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SkateSesh Skate Sesh Where your mind roams free.



2 ATER 1+ K S O R K’S P



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ME A O C E B O HOW T g 19 p R E T A PRO SK



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CONTENT: pg 06 ---------------------- pg 16 ---------------------------- pg 22



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February 2021




What’s the secret to Brazilian skaters having such high pop? Is it because Brazilians have bigger butts? I don’t know, you gotta check Tiago [Lemos]’s butt and see if that’s the case. Maybe you can say that about Leticia [Bufoni], she has high pop, but I think it just happened to be that they’re Brazilians. I mean Stevie Williams, right? He had the Brazilian butt.

Yeah, Stevie Williams’ booty was popping out of his jeans. Yeah, he had that style and then look at his pop. So it’s more of the butt than it is Brazilians. If you have a big butt then maybe you have a big pop. Maybe skateboarders should be doing butt lifts and Zumba dancing to get their pop going.

But don’t Brazilians have larger butts? You can stereotype women that way and


say that all the women in Rio are sensual, but you can find women like that everywhere in the world. I guess what you’re getting at are the Latin genes. Because when you go throughout Latin America you’ll see it’s not just Brazil.

São Paulo, where you grew up in Brazil, has a reputation as a dangerous city. Was it dangerous street skating there in the late ’80s/early ’90s? You’re a skater, you’re part of the streets. A lot of time you mix in. I remember being young and going on the bus with a friend and these kids showed up without money. I offered to pay for them and they said no thanks. A few minutes later, one of those guys pulled out a 9 millimeter and another pulled out a big knife. One guy puts the gun to the driver’s head and the guy with the knife pulled everyone’s cell phones and wallets. But when he got to me he was like, “You’re cool.” He didn’t take anything from us. Now it’s at a point where people go to rob me and they’re

like, “Hey, Bob! What’s up?” and then I’m good. That’s happened a couple of times.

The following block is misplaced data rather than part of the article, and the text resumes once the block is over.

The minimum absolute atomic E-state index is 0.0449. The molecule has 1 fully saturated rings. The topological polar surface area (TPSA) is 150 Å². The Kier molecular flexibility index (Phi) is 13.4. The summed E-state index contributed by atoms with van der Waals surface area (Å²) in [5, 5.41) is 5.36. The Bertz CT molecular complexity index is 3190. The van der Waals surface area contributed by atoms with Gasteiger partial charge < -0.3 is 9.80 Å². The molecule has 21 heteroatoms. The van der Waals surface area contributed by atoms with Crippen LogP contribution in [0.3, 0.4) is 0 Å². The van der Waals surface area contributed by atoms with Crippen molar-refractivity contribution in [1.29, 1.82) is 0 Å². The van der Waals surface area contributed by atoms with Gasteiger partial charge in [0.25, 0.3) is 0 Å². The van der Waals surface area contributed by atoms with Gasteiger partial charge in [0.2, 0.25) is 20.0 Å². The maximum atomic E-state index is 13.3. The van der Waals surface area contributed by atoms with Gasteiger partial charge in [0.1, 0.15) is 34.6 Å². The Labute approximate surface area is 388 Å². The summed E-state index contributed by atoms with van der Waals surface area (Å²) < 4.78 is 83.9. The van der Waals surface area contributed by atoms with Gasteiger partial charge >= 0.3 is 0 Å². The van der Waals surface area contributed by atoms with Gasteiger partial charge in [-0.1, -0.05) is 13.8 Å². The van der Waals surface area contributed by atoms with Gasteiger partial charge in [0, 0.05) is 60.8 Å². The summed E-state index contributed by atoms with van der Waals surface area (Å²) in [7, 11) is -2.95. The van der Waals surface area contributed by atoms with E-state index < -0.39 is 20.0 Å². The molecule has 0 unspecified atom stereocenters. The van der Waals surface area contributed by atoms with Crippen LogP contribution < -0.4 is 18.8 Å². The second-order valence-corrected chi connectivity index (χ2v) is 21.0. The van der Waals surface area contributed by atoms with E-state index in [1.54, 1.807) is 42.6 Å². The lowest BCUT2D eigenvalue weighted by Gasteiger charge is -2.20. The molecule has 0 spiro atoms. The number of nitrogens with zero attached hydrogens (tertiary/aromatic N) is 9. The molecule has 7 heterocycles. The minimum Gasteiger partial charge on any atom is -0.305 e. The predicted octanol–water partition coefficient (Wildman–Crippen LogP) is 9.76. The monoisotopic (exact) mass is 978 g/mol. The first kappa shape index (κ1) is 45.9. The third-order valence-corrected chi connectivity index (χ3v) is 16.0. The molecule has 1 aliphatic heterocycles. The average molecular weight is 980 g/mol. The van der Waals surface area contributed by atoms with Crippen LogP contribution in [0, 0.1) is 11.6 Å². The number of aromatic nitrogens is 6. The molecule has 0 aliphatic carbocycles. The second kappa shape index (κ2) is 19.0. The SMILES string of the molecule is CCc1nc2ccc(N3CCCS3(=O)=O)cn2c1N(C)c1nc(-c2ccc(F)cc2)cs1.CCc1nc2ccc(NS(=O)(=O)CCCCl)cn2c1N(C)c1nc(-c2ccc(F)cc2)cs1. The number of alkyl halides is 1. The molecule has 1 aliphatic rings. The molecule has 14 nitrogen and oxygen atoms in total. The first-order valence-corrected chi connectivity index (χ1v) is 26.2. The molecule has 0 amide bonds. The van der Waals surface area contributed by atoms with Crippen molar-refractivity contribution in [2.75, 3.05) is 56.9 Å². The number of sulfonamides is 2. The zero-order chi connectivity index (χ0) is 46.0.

What about the police in Brazil? I know some of them carry big rifles. Are they rough when it comes to dealing with skaters? Not necessarily. If people are going to stop you from skating they’re probably security guards. When cops stop you they’re looking for drugs or guns. They’re just ready for heavier situations. Even though we say Brazil is a peaceful country and we’re not at war with anyone, it’s like civil war every day. People die like crazy. It’s just a normal activity, which is scary. There are places in Rio where if you make a right turn off the freeway and go 100 ft further down the road, you’re going to get shot. It’s like going into a militarized zone.

How was Brazil’s skate scene when you were coming up? We didn’t really have the products or anything because of high import taxes from

February 2021 the United States, so we created our own industries. There was a lot of bootleg stuff. You would have Brazilian brands, but they weren’t in the videos we would watch. If you wanted a Plan B shirt you would get the logo and print it. At first it’s innocent, because you just want to wear that brand, then someone down the line takes that innocence away because they make it a product and it goes into the Brazilian market. People would make Brazilian Powell, Brazilian Bones, Brazilian Indys. But most of the guys who skated for them didn’t know what was going on. They would think it was an Independent shirt or Bones stuff, but it was Brazilian and it was fake. So when they skated international events, Brazilian skaters would get hated on because their shit was fake. We got a bad rap, but then the import taxes went down and Brazil got a little bit more globalized.

Nowadays, how famous are you within Brazil? Well, when you’re on TV for that many years in a row, there’s not one place I go down there where I don’t get stopped. When they talk skateboarding, they say my name. Just like Tony [Hawk] here. In Brazil it’s like, “You skate? Right on, we know Bob.”

So like Tony Hawk, do you have school supplies with your face on them? Yeah, I’ve had notebooks for the last ten years. That came with little pencil holders, backpacks, and toys. There are a lot of different products like that that you get to capitalize on. I try to keep some control so I don’t see my name on scooters all of a sudden just because someone locked in a deal.

Do you have Walmart equivalent Bob Burnquist brand skateboards in Brazil? Not to that level of quality, they’re a higher quality, but I do have Bob Burnquist boards released through a company called MultiLaser. I’ve done cruisers and longboards and street completes and things like that. I wanted to make sure it was beyond your first skateboard but below your pro, just so it’s not full pro price.